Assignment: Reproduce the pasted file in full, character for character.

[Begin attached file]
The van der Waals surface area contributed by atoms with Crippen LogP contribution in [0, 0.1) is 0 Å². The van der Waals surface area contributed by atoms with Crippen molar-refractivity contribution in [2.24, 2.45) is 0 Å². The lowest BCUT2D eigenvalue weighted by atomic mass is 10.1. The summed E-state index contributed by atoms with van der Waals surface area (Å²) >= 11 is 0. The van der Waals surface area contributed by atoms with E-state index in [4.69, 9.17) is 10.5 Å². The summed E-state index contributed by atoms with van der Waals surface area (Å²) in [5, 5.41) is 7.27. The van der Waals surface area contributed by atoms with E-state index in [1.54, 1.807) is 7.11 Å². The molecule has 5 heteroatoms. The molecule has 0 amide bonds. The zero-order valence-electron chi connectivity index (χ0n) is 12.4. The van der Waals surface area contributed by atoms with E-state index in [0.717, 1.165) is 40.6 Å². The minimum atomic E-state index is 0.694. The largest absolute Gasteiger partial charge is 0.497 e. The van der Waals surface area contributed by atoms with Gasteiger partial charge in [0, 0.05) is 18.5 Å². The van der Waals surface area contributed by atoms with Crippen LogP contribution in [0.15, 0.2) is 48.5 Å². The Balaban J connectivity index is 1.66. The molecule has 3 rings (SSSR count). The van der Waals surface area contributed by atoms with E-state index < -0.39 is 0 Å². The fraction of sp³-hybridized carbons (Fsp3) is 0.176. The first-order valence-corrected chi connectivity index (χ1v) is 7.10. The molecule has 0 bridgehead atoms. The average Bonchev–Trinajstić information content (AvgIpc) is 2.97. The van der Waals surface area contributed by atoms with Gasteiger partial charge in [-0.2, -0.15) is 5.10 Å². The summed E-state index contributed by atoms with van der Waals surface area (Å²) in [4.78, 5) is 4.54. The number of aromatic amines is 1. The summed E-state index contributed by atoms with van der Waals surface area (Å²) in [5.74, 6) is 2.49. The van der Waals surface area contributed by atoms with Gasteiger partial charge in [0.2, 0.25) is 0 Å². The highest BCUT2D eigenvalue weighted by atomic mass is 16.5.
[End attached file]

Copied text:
The van der Waals surface area contributed by atoms with Crippen LogP contribution in [0, 0.1) is 0 Å². The van der Waals surface area contributed by atoms with Crippen molar-refractivity contribution in [2.24, 2.45) is 0 Å². The lowest BCUT2D eigenvalue weighted by atomic mass is 10.1. The summed E-state index contributed by atoms with van der Waals surface area (Å²) >= 11 is 0. The van der Waals surface area contributed by atoms with E-state index in [4.69, 9.17) is 10.5 Å². The summed E-state index contributed by atoms with van der Waals surface area (Å²) in [5, 5.41) is 7.27. The van der Waals surface area contributed by atoms with E-state index in [1.54, 1.807) is 7.11 Å². The molecule has 5 heteroatoms. The molecule has 0 amide bonds. The zero-order valence-electron chi connectivity index (χ0n) is 12.4. The van der Waals surface area contributed by atoms with E-state index in [0.717, 1.165) is 40.6 Å². The minimum atomic E-state index is 0.694. The largest absolute Gasteiger partial charge is 0.497 e. The van der Waals surface area contributed by atoms with Gasteiger partial charge in [0, 0.05) is 18.5 Å². The van der Waals surface area contributed by atoms with Crippen LogP contribution in [0.15, 0.2) is 48.5 Å². The Balaban J connectivity index is 1.66. The molecule has 3 rings (SSSR count). The van der Waals surface area contributed by atoms with E-state index < -0.39 is 0 Å². The fraction of sp³-hybridized carbons (Fsp3) is 0.176. The first-order valence-corrected chi connectivity index (χ1v) is 7.10. The molecule has 0 bridgehead atoms. The average Bonchev–Trinajstić information content (AvgIpc) is 2.97. The van der Waals surface area contributed by atoms with Gasteiger partial charge in [-0.2, -0.15) is 5.10 Å². The summed E-state index contributed by atoms with van der Waals surface area (Å²) in [4.78, 5) is 4.54. The number of aromatic amines is 1. The summed E-state index contributed by atoms with van der Waals surface area (Å²) in [5.74, 6) is 2.49. The van der Waals surface area contributed by atoms with Gasteiger partial charge in [0.2, 0.25) is 0 Å². The highest BCUT2D eigenvalue weighted by atomic mass is 16.5.